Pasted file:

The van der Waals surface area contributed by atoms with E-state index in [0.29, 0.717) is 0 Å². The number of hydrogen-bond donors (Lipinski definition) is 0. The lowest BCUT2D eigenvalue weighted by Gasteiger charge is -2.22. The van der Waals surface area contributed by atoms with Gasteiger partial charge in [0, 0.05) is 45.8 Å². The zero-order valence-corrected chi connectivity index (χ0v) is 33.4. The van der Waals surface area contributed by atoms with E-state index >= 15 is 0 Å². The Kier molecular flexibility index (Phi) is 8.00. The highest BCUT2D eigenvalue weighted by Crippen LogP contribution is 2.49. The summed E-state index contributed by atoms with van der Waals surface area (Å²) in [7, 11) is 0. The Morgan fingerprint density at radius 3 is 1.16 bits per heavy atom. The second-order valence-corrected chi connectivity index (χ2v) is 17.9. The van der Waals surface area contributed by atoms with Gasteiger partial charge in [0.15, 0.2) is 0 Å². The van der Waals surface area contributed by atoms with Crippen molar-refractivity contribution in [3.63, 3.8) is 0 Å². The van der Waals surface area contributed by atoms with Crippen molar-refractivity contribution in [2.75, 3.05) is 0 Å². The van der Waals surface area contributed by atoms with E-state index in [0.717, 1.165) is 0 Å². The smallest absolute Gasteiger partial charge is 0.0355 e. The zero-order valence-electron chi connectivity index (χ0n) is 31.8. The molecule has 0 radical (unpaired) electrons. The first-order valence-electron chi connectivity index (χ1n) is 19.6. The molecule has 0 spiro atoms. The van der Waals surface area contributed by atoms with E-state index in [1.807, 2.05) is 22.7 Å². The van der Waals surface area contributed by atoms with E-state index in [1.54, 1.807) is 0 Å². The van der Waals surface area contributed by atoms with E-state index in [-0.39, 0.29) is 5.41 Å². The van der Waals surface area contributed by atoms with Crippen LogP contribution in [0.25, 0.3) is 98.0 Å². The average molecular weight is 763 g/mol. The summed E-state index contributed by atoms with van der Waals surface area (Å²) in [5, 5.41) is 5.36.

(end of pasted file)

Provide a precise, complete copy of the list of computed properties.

The van der Waals surface area contributed by atoms with E-state index in [0.29, 0.717) is 0 Å². The number of hydrogen-bond donors (Lipinski definition) is 0. The lowest BCUT2D eigenvalue weighted by Gasteiger charge is -2.22. The van der Waals surface area contributed by atoms with Gasteiger partial charge in [0, 0.05) is 45.8 Å². The zero-order valence-corrected chi connectivity index (χ0v) is 33.4. The van der Waals surface area contributed by atoms with E-state index >= 15 is 0 Å². The Kier molecular flexibility index (Phi) is 8.00. The highest BCUT2D eigenvalue weighted by Crippen LogP contribution is 2.49. The summed E-state index contributed by atoms with van der Waals surface area (Å²) in [7, 11) is 0. The Morgan fingerprint density at radius 3 is 1.16 bits per heavy atom. The second-order valence-corrected chi connectivity index (χ2v) is 17.9. The van der Waals surface area contributed by atoms with Gasteiger partial charge in [0.15, 0.2) is 0 Å². The van der Waals surface area contributed by atoms with Crippen molar-refractivity contribution in [3.63, 3.8) is 0 Å². The van der Waals surface area contributed by atoms with Crippen molar-refractivity contribution in [2.75, 3.05) is 0 Å². The van der Waals surface area contributed by atoms with E-state index in [0.717, 1.165) is 0 Å². The smallest absolute Gasteiger partial charge is 0.0355 e. The zero-order valence-electron chi connectivity index (χ0n) is 31.8. The molecule has 0 radical (unpaired) electrons. The first-order valence-electron chi connectivity index (χ1n) is 19.6. The molecule has 0 spiro atoms. The van der Waals surface area contributed by atoms with E-state index in [1.807, 2.05) is 22.7 Å². The van der Waals surface area contributed by atoms with E-state index in [1.54, 1.807) is 0 Å². The van der Waals surface area contributed by atoms with E-state index in [-0.39, 0.29) is 5.41 Å². The van der Waals surface area contributed by atoms with Crippen LogP contribution in [0.25, 0.3) is 98.0 Å². The average molecular weight is 763 g/mol. The summed E-state index contributed by atoms with van der Waals surface area (Å²) in [5, 5.41) is 5.36.